Impact Of Reforms Will Materialise In Coming Years For India, Moody’s Says
The Moody’s Investors Service Inc. logo is displayed outside of the company’s headquarters in New York, U.S. (Photographer: Scott Eells/Bloomberg)

Impact Of Reforms Will Materialise In Coming Years For India, Moody’s Says

Moody’s Investors Service has upgraded India’s sovereign rating for the first time since 2004, citing continued progress in the nation’s economic and institutional reforms.

Marie Diron, Associate Managing Director of the credit rating agency said that “the structural reforms will support India’s economic strength and shock absorption capacity” in an interview with BloombergQuint.

India’s debt to gross domestic product ratio stands around 69 percent, as opposed to most of its peers maintaining the ratio around 40 percent. Most analysts see the high ratio and its underlying implications on the fiscal deficit as a major hindrance to India’s economic growth, but Moody’s is fairly optimistic.

Diron said that while India is at a disadvantage compared to other Baa2 rated countries, Moody’s is confident that India’s government debt will remain stable, even in downside scenarios.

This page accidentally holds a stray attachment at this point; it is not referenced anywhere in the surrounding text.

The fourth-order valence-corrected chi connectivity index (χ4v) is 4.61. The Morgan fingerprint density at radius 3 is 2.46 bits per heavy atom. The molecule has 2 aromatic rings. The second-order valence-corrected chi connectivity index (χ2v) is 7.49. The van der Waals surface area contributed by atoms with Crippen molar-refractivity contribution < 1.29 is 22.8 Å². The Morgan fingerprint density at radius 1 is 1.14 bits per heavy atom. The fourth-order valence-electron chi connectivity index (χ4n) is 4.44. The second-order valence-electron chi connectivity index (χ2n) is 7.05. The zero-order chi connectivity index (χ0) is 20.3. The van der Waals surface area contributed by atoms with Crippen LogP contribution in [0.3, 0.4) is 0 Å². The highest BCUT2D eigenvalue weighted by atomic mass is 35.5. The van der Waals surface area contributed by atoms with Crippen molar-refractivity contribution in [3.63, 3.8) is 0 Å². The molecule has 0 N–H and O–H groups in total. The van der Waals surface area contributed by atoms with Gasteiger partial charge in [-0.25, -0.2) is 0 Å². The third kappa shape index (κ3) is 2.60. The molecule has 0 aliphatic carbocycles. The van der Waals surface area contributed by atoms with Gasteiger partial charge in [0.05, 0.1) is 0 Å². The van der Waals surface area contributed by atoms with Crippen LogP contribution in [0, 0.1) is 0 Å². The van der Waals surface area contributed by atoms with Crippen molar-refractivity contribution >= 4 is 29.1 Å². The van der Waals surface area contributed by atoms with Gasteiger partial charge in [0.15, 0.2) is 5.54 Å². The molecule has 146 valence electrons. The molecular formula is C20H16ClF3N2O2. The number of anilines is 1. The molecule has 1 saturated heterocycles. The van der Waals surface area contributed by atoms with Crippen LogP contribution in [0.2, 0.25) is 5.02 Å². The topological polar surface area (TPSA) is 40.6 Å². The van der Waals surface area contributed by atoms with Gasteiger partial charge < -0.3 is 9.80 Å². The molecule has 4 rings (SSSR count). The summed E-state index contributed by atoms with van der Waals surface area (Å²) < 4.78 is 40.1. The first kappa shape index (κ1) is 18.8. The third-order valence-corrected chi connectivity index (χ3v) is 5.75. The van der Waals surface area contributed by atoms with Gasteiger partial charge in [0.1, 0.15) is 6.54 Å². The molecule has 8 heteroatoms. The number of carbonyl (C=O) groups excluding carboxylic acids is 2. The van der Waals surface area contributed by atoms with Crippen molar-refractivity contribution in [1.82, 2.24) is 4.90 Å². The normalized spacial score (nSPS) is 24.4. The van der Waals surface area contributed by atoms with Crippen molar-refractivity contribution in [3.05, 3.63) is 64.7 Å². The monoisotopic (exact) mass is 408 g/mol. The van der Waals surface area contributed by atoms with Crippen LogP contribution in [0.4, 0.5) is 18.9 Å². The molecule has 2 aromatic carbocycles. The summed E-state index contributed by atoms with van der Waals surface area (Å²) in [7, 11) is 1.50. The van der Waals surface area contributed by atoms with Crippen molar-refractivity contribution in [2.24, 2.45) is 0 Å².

Moody’s also revised India’s current year growth forecast down to 6.7 percent in the light of short-term pains following structural reforms. However, the rating agency expects it to rebound to 7.5 percent next year.

Watch the full conversation here:

Can you please highlight the rationale behind this upgrade?

We have upgraded India’s rating to Baa2 and changed our outlook to ‘stable’ which reflects our vision that over time the reforms that have been implemented or are being implemented will support India’s economic strength and shock absorption capacity. With that and a large domestic financing base for the government’s debt, we see stability here in India’s credit metrics at Baa2 level.